Review – CDs and Saving Accounts

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Money, Money, Money, Money….MONEY!!!

In this post I want to provide a “review” of savings accounts and CD’s (certificates of deposit). It’s not that these financial tools need a review; it’s that this post has served as a good refresher for myself.

I believe most people are familiar with savings accounts and certificates of deposit, so I am not going to write a lengthy post explaining what they are. If you would like to read more about them, I have imbedded the above links to Investopedia if you would like to refresh yourself on these financial tools. In fact, odds are that you, devoted reader, use/have used these financial tools in the past yourself.

When I was but a wee lad, I put the paltry sum of money that I gathered from couch cushions, mattresses and sock drawers into a traditional brick-and-mortar bank; specifically into a savings account (with a return of less than 1% at the time). Later, I moved my paltry (emphasis on paltry) sum of money to a CD (certificate of deposit) to gain a slightly higher yield (I think it was 3% return at the time). And, spoiler alert…by the end of my adolescent years I still had a paltry sum of money.

The biggest advantage of savings accounts and CD’s is their low risk nature. Since both are FDIC insured your investments are safe and you do not have to worry about losing money by using them. From personal experience, I have not lost any money by using these tools (and I have lost money investing in the stock market before). Also, with a savings account specifically you can access your money at any time; which can be an absolute “game changer” if you need to pay bills or take care of an emergency. CD’s do not offer this advantage, because with a CD you are not allowed to touch the money until the predetermined amount of time has passed, or you have to pay a penalty.

In a twist of irony, the biggest disadvantage of savings accounts and CD’s is their low risk nature. There will be a separate blog post on this, but there is a correlation (big $5 word there) between risk and reward; typically the higher the risk the higher the reward, and vice versa. Since savings accounts and CD’s are low risk, they are also low reward…you would be lucky to get above a 1% yield on a savings account or a CD in 2020.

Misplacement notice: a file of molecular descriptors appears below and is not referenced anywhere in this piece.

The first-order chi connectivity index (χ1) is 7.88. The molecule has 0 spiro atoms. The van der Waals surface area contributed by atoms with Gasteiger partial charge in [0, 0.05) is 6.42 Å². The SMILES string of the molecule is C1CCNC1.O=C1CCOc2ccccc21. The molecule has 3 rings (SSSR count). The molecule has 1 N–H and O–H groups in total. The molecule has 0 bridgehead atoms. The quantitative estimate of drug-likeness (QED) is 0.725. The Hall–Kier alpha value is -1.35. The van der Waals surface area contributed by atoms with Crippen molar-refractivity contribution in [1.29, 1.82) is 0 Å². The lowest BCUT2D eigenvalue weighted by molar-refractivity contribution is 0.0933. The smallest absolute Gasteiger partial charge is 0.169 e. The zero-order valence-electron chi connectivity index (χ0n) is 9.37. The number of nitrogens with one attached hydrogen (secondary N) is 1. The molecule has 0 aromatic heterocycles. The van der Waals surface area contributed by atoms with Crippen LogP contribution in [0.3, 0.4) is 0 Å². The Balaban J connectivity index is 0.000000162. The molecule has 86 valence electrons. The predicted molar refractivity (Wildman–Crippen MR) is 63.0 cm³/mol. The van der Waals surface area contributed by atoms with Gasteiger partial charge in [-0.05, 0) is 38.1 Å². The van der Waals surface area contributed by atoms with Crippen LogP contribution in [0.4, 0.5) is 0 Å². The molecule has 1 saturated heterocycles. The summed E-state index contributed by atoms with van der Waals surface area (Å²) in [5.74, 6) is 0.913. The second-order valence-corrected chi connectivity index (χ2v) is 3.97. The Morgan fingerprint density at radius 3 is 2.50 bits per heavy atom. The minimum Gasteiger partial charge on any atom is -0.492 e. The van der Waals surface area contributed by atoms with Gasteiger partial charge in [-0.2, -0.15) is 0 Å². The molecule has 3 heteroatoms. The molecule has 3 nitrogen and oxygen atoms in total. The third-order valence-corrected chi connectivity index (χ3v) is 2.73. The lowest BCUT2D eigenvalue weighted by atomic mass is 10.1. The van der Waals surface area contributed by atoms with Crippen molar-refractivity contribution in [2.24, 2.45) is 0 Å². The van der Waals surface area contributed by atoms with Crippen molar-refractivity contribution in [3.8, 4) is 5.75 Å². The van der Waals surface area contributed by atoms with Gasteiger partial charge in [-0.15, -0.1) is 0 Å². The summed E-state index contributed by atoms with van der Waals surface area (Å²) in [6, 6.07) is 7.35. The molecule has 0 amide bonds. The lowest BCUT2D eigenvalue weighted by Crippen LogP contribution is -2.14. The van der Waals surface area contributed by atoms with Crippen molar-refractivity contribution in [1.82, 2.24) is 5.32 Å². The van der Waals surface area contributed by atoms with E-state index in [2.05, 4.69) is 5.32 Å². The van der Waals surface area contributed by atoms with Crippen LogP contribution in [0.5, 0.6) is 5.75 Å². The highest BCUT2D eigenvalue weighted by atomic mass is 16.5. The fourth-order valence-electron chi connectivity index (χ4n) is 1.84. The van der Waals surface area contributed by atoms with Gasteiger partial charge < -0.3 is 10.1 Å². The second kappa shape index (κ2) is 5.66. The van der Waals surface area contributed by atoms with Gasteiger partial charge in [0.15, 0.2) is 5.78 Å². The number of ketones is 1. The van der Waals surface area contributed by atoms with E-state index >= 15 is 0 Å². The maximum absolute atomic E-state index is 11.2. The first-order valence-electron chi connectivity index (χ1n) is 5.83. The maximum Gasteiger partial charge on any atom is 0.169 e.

Photo by Pixabay on Pexels.com

As with all my reviews, it all boils down to “Is the Juice Worth the Squeeze?” And, as a good engineer, I give my unbiased “It Depends” as an answer. With most bank interest rates below 1% and most CD rates under 1% as well, if you have time and are willing to take on some risk, it might be best to try investing your money somewhere else…

Photo by Pixabay on Pexels.com

For myself, right now a savings account is the right answer. I do not have Bruce Wayne or Scrooge McDuck levels of money…or even money like in the stock photo above, so I keep my money in a savings account where I can have access to it in an emergency.

Disclaimer, devoted reader. I am not a financial advisor; I am merely reporting on my own personal experiences so that you can gain some brief moment of levity from it.

Published by Ethan P.

Ethan is a 30-something that wants to retire early to spend more time with family (like most people). Ethan enjoys talking in the third person, long walks on the beach, pizza, and nerdy things like Star Wars, superheroes, and saving money....but not Clue...Ethan does not enjoy Clue.

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